What better in the week of World Book Day but to read about a little girl’s journey from book hater to book lover? In I Hate Love Books by Mariajo Illustrajo (Frances Lincoln Children’s Books) , a little girl is forced to face her misgivings about reading after her teacher sets her class a holiday reading assignment. This heart-warming tale about the journey to become a reader (or a “story adventurer” as she is described in the story) is joyful and vibrant, and anyone who is familiar with Mariajo Illustrajo’s other books (Lost and Flooded) will know they are in for a visual treat.

There are many picturebooks about the transformative effect of reading, with the transformation often conveyed as much visually as it is in the text. In I Hate Love Books , this particularly evident through colour choices and peritext (covers and endpapers).

Colour is a great communicator of emotion, and one that is easily grasped by the youngest of readers. Here, the progress from sepia toned spreads to full colour spreads expresses the journey towards fulfilment as a reader, how reading literally brings colour to one’s life, but also to how reading can open a reader’s eyes to new worlds and experiences. The full colour spreads signal when she is inside the story, highlighting how story affects her as a reader.

The fluorescent orange is particularly important as it is used consistently throughout as part of the little girl’s identity, a visual signifier. To begin with, it only appears as her socks/boots in the otherwise sepia toned spreads. But the book that finally hooks her into reading is of the same colour, conveying that this is the book for her, that sometimes it is all about finding the one that grabs you (and that is also conveyed visually, with vines twisting around her arms as she begins to read). The colour takes more prominence in her outfit when she is “inside” the story. Post-reading, her outfit returns to normal, apart from an added fluorescent orange bow in her hair, a small evidence of her transformation.

The use of colour as an indicator of transformation is also present in the front and back covers, mirroring the narrative and framing it. The front cover is the entry point into a narrative, especially for picturebooks where the intended audience is not able to decode text yet. The clues are plentiful in the cover. Her chucking the book over her shoulder in disgust, a magic dust escaping from each tome and the fluorescent orange book, with fauna seeping out, identified as a “special” book even before the story begins. The word hate is scored out and replaced by the word love using that same fluorescent orange colour, indicating change is afoot. The back cover shows the girl inside the story, running towards the right of the cover, which is always a signifier of positivity and adventure. This could also be why the book is thrown towards the left on the front cover, as this is the position of uncertainty.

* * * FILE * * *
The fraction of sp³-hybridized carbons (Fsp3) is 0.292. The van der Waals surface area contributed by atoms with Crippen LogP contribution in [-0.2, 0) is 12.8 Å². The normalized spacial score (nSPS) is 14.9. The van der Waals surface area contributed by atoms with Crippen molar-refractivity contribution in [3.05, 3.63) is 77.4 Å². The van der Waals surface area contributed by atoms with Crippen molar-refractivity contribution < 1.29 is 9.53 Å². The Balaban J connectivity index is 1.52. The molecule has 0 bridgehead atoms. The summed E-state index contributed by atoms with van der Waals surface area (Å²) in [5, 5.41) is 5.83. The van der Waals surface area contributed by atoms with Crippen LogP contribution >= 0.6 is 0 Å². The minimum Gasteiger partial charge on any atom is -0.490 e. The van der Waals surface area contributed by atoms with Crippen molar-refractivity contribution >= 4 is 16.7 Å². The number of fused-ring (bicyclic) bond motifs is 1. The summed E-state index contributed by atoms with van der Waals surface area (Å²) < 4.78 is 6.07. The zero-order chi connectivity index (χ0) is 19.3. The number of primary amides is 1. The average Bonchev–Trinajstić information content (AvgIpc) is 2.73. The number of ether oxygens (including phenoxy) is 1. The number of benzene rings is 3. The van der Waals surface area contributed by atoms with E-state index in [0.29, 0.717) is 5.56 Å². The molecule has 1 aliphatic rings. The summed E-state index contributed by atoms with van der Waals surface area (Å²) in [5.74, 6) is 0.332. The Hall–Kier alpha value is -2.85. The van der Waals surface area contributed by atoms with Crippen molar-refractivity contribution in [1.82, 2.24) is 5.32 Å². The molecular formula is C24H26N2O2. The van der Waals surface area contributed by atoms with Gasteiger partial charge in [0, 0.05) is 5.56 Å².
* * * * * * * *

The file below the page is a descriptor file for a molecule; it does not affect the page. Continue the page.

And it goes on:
Like the covers, dissimilar endpapers often mirror the changes that have occurred during the story, and frequently focus on changes that affect characters. Here the socially transformative effect of reading is also reflected in those endpapers – the front endpapers show the little girl, alone, using an array of electronic devices. Most are solitary activities (though gaming can be a social activity of course).

The endpapers at the end, however, a little friend has appeared, showing that reading is associated with making friends, whereas it is to act out stories, or to share the same book. The end endpapers are also much more colourful, with the colours seemingly mirroring the stories she is reading. In the front endpapers, the little girl wears the same monotonous outfit in each occurrence.

Interestingly, the one thing that is constant in both endpapers is the girl’s mood; she is happy doing both. Using electronic devices isn’t vilified here, there can be joy found in both.

There is also an inclusion of visiting the local library, so what’s not to love about this wonderful ode to power of books? I Hate Love Books is an absolute treat!

Source: Review copy kindly provided by the publisher

I Hate Love Books is available now to buy from all good bookshops or can be purchased via our partner bookshop, Storytellers, Inc.:

Mariajo Illustrajo has also created the artwork for another book on a similar theme, Help, We Need a Story, which is written by James Harries and published by Little Tiger Press, It is out on 14th March.